I am answering the messages that got piled up during the year.
Please forgive the delay in my response.
In my opinion, analysis in this context is computing and
attempting to differentiate leads to a slippery slope, so if
somebody wanted to sidestep the rules then they just declare their
computation is "analysis". For the high-throughput biological
research I mentioned before, that "analysis" is critical to the
interpretation and understanding of the physical measurements. So
while such analysis may be ancillary, it really is required for
extracting biological meaning from the data.
You may be right. I had better think further about this.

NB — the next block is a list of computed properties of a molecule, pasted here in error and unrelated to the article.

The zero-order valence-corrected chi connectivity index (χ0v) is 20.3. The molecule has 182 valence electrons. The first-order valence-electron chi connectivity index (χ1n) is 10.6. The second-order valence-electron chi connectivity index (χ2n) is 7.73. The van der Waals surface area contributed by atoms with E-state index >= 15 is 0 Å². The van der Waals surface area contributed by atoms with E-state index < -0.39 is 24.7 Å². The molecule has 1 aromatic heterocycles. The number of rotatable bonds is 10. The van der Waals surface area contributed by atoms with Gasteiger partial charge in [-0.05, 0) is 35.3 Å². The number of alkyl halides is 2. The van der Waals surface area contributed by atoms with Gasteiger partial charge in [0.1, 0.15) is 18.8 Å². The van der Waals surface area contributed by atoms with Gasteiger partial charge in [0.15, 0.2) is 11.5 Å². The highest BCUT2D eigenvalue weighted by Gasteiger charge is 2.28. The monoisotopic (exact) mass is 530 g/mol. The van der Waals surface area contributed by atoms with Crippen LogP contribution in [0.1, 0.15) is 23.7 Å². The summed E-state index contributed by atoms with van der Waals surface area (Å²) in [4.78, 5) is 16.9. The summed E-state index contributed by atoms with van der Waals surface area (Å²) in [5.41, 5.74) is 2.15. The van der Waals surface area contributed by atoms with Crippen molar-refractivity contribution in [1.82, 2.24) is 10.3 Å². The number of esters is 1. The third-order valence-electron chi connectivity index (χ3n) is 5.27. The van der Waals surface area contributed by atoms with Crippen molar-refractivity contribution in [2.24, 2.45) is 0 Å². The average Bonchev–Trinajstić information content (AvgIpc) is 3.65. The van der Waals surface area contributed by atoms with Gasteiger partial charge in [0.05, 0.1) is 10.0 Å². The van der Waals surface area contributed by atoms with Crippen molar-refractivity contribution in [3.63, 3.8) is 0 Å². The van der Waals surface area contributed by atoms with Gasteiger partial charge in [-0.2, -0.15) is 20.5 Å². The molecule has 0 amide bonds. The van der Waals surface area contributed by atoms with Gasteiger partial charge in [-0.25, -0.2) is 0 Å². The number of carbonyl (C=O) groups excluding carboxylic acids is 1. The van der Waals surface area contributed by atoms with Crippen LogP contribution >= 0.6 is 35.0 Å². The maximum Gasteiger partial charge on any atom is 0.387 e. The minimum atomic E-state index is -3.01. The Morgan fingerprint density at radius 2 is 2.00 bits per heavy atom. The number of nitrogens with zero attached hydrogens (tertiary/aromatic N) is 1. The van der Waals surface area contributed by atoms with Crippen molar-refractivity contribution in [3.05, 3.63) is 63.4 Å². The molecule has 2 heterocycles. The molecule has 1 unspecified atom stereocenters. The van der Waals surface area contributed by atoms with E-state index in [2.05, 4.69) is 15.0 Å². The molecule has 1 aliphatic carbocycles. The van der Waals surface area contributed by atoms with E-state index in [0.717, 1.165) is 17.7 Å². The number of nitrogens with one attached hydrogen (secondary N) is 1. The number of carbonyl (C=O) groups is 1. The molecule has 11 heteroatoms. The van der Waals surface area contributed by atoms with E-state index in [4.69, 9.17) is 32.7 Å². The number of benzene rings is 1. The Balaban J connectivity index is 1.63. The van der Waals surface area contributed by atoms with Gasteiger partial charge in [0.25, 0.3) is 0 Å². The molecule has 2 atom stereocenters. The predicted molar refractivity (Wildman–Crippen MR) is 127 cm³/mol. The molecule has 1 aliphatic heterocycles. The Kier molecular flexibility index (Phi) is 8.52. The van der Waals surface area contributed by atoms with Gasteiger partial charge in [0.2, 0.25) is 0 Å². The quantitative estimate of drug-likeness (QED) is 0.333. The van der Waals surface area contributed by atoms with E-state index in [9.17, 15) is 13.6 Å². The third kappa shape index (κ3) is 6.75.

The difficulty is that there are always small computing activities
associated with doing anything with data. To say that those small
activities make any service that does things with data into SaaS seems
like going too far. So it is a matter of where to draw the line,
and I am not sure there has to be one right place, or where it would
be if it exists.
Regardless this still leaves the issue that significant
computation, e.g. assembling millions of sequence reads into a
genome, is beyond the capacity of the computers in a typical
scientific laboratory, so investigators rely upon SaaS to do their
I wonder, is it really SaaS? Using a remote supercomputer
is not necessarily SaaS. It depends who controls the software
that does the work, and on other aspects of the situation.
Even if it is SaaS the way it's done now, it doesn't
inevitably have to be SaaS.
Dr Richard Stallman
President, Free Software Foundation
51 Franklin St
Boston MA 02110
Skype: No way! That's nonfree (freedom-denying) software.
Use free telephony http://directory.fsf.org/category/tel/